|© 2006 by C. E. Murphy. All Rights Reserved.
|Things That Hang from Trees
Cooper Musgrove as Tommy
Wheeler in Things That Hang
From Trees, Ido Mizrahy,
2006, USA; 98 min.
While it ostensibly is set in 1969 in St. Augustine, Florida, Things That Hang From
Trees has the look and feel of a movie from the previous decade. Around the town there
are vestiges of Jim Crow laws with signs proclaiming "Whites Only." The only nod to
progress is the risqué business of Connie Mae Wheeler (a fine Deborah Kara Unger) who
owns and operates a boutique selling negligees and other assorted bedroom supplies.
Connie Mae also serves as a human mannequin, provocatively posing in the shop's window
and modeling some of her latest acquisitions. This doesn't sit too well with George Burgess
(Daniel von Bargen), the barber who owns the shop next door. He's something of a religious
extremist who is both repulsed by and attracted to Connie Mae's overt sexuality.
The film, though, centers on Connie Mae's sensitive son Tommy (portrayed by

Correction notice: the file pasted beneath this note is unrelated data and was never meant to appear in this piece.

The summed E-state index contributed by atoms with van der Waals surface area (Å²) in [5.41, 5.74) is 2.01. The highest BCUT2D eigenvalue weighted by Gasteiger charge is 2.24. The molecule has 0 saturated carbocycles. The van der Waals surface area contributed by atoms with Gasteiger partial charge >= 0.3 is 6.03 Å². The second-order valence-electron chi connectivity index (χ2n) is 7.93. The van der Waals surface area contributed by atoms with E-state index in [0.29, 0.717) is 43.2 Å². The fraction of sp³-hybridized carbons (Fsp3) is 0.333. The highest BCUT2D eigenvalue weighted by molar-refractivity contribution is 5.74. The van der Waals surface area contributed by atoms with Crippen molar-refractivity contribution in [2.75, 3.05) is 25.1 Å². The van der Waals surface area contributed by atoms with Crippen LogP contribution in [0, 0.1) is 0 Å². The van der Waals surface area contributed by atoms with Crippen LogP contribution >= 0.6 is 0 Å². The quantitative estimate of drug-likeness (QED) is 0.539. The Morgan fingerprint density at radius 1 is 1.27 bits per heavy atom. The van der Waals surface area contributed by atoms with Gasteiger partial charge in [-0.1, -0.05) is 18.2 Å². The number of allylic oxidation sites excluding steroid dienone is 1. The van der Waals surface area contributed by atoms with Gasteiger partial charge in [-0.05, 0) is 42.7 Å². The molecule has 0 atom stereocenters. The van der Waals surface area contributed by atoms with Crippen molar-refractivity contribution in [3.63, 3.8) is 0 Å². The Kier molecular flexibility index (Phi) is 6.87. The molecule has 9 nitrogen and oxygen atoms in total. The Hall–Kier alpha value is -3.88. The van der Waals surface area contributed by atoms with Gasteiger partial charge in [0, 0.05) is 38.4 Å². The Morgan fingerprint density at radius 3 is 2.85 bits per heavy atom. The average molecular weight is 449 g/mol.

Cooper Musgrove). Tommy is bullied by two older boys and is watched over by the local
town drunk (Peter Gerety), a former baseball player now homeless and sleeping outside
the local diner. That diner is owned and operated by Miss Millie (Laila Robins), a
no-nonsense woman slightly hardened by her circumstances.
There's a Southern Gothic atmosphere at work in Anthony Louis Tordini's script
which he adapted from his own novella that was published under the pen name T.A. Louis.
Things That Hang From Trees is full of portentous symbols and its structure suffers a bit
from flashbacks that are only seen in snippets at a time.
There are some nice scenes and the actors (most of whom are theater trained) offer
strong characterizations. In addition to the aforementioned cast, note should be made of
Ray McKinnon as Tommy Sr., Marylouise Burke as the lighthouse keeper and Jason
Antoon as the local pharmacist.
Things That Hang From Trees is deliberately paced under the direction of debut
filmmaker Ido Mizrahy. It is a film that probably won't appeal to a wide audience but those
who make the effort will be rewarded.